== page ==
Organic Composting in Bangladesh
Over the past 7 weeks I’ve taken every opportunity to talk with dozens of small farmers in Bangladesh. They tell me about their lives, their crops, their struggles with changes in weather patterns, and the market. As I listen, their thirst for knowledge and training is evident. They want to stay on their land. They want to have sustainable and profitable farming practices. They want to be self-sufficient and respected.
In the Boira union of the Mymensingh District, farmers explicitly stated they sought organic agriculture as a buffer against dependency on multinational corporations and the costly input-intensive regime linked with industrial agriculture. Development Wheel, the Bangladesh-based NGO I’m interning with, has spearheaded a program which incorporates training on organic pesticide control and composting methods, many of which the farmers of Boira have adopted. Composting particularly has opened up opportunities not only for reducing expenses but also for income generation. In Bangladesh, chemical fertilizer is frequently contaminated by unscrupulous retailers who mix it with cement or other substances in order to maximize profit. By composting, farmers are able to eliminate this threat to their crops altogether.
The composting method they’ve begun to practice uses trichoderma, a fungus that naturally occurs in soil which has all kinds of benefits for soil enrichment and protection. Trichoderma accelerates the composting cycle so that volume can be increased. The composting process also generates drainage enriched with trichoderma which can be collected and reused, with any surplus exchanged between farmers or sold at the market. It’s a beautifully simple system.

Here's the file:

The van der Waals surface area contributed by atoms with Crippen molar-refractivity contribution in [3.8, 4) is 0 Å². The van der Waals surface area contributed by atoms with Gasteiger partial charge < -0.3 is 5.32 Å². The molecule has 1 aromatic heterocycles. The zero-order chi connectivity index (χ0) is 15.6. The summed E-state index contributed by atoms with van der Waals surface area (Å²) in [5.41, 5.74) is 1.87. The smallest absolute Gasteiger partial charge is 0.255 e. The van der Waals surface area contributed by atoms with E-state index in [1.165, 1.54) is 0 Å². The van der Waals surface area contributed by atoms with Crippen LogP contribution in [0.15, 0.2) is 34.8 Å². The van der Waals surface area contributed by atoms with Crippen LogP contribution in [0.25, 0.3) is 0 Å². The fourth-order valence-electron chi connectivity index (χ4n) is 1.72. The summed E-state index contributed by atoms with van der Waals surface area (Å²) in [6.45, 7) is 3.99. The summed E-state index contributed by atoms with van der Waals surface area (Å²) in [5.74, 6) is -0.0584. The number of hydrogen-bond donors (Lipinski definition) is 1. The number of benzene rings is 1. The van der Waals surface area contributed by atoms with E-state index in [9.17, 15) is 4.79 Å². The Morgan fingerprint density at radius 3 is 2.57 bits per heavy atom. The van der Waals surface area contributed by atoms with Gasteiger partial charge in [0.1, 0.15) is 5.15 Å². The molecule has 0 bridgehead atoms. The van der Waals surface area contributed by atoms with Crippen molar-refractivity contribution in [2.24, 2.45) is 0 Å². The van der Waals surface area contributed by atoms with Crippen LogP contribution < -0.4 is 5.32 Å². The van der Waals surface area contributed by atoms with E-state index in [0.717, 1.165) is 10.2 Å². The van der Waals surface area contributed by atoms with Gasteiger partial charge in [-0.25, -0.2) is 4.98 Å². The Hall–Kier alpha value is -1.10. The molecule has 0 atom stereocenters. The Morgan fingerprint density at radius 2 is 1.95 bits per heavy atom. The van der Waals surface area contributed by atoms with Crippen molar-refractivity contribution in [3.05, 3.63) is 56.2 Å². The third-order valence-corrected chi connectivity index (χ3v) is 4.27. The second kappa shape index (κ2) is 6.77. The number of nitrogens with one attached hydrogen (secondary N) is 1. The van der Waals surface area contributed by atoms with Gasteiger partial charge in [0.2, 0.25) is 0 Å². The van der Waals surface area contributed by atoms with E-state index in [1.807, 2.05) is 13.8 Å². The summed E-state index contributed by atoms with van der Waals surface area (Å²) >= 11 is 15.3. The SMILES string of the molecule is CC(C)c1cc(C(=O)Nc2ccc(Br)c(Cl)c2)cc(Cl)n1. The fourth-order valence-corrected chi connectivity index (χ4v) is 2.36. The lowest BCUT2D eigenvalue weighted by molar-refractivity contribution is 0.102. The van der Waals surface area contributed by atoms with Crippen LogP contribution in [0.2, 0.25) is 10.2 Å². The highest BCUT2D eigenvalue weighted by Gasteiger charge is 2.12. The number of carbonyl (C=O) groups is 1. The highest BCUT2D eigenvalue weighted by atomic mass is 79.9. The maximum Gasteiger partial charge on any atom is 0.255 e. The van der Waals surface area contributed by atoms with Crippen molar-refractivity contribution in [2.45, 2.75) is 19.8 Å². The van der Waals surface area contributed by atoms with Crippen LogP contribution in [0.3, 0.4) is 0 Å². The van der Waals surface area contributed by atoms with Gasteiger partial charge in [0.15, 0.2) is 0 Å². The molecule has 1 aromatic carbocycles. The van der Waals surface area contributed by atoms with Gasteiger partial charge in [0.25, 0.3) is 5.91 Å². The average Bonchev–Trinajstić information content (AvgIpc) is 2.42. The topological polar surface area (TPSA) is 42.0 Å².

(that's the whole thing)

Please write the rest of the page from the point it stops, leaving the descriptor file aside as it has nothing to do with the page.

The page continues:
Of course I talked with Boira farmers about saving their seeds and I learned that composting is directly linked with seed saving. They showed me their method using terracotta pots sealed with mud, explaining they saved mostly local rice and jute seeds. Vegetable seeds are more difficult to save, they explained, so they tended to purchase hybrid seeds. When asked how they could save more seeds the resounding answer was increasing the volume of organic fertilizer with more composters so the healthier soil could support stronger local seeds. Boira farmers said if every household had a composter they could be organic, save seeds, and be self-sufficient.
Right now, with DEW, I’m looking at ways to make this goal a reality and sincerely hope we could at least work with every other or every third household to install the composter and train the technique. It’s exciting! As I write this I am struck by the similar struggles of small farmers – and similar aspirations. In many people’s movements for social change, the mantra is “Justice, not charity.” These farmers are asking for help in creating systemic justice so that they need not rely on charity, but rather can have the dignity of meaningful work, feeding their families, their communities, their country. I’ve said this before, but I feel so incredibly honored and blessed to be a part of this work.